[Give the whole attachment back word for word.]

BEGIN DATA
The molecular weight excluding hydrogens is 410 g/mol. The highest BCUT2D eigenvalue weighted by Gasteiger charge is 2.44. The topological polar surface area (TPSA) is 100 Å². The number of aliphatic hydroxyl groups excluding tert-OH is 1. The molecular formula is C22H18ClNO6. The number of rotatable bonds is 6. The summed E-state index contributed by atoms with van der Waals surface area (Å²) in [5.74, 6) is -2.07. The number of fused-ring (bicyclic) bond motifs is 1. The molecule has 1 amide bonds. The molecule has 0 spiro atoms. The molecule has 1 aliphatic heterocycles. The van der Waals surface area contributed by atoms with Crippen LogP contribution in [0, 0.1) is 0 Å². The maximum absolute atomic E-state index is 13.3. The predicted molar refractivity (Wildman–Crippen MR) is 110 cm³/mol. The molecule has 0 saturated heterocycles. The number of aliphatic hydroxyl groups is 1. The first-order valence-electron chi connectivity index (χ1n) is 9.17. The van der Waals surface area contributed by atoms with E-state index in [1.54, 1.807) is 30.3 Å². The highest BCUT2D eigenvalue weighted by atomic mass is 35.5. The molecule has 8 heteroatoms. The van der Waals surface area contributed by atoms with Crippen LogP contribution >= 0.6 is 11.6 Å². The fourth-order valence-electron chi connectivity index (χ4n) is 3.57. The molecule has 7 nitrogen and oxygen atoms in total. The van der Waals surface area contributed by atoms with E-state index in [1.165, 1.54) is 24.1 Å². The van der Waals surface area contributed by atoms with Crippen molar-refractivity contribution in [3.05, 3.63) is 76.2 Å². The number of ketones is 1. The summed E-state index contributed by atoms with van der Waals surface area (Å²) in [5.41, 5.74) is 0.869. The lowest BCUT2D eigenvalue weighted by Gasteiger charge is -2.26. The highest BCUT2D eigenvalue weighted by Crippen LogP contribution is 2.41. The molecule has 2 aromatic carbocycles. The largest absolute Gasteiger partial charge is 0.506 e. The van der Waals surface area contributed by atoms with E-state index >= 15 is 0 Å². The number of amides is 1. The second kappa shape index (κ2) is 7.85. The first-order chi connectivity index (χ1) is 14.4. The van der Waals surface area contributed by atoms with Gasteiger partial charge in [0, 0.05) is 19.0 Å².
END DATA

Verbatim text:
The molecular weight excluding hydrogens is 410 g/mol. The highest BCUT2D eigenvalue weighted by Gasteiger charge is 2.44. The topological polar surface area (TPSA) is 100 Å². The number of aliphatic hydroxyl groups excluding tert-OH is 1. The molecular formula is C22H18ClNO6. The number of rotatable bonds is 6. The summed E-state index contributed by atoms with van der Waals surface area (Å²) in [5.74, 6) is -2.07. The number of fused-ring (bicyclic) bond motifs is 1. The molecule has 1 amide bonds. The molecule has 0 spiro atoms. The molecule has 1 aliphatic heterocycles. The van der Waals surface area contributed by atoms with Crippen LogP contribution in [0, 0.1) is 0 Å². The maximum absolute atomic E-state index is 13.3. The predicted molar refractivity (Wildman–Crippen MR) is 110 cm³/mol. The molecule has 0 saturated heterocycles. The number of aliphatic hydroxyl groups is 1. The first-order valence-electron chi connectivity index (χ1n) is 9.17. The van der Waals surface area contributed by atoms with E-state index in [1.54, 1.807) is 30.3 Å². The highest BCUT2D eigenvalue weighted by atomic mass is 35.5. The molecule has 8 heteroatoms. The van der Waals surface area contributed by atoms with Crippen LogP contribution >= 0.6 is 11.6 Å². The fourth-order valence-electron chi connectivity index (χ4n) is 3.57. The molecule has 7 nitrogen and oxygen atoms in total. The van der Waals surface area contributed by atoms with E-state index in [1.165, 1.54) is 24.1 Å². The van der Waals surface area contributed by atoms with Crippen molar-refractivity contribution in [3.05, 3.63) is 76.2 Å². The number of ketones is 1. The summed E-state index contributed by atoms with van der Waals surface area (Å²) in [5.41, 5.74) is 0.869. The lowest BCUT2D eigenvalue weighted by Gasteiger charge is -2.26. The highest BCUT2D eigenvalue weighted by Crippen LogP contribution is 2.41. The molecule has 2 aromatic carbocycles. The largest absolute Gasteiger partial charge is 0.506 e. The van der Waals surface area contributed by atoms with E-state index >= 15 is 0 Å². The number of amides is 1. The second kappa shape index (κ2) is 7.85. The first-order chi connectivity index (χ1) is 14.4. The van der Waals surface area contributed by atoms with Gasteiger partial charge in [0, 0.05) is 19.0 Å².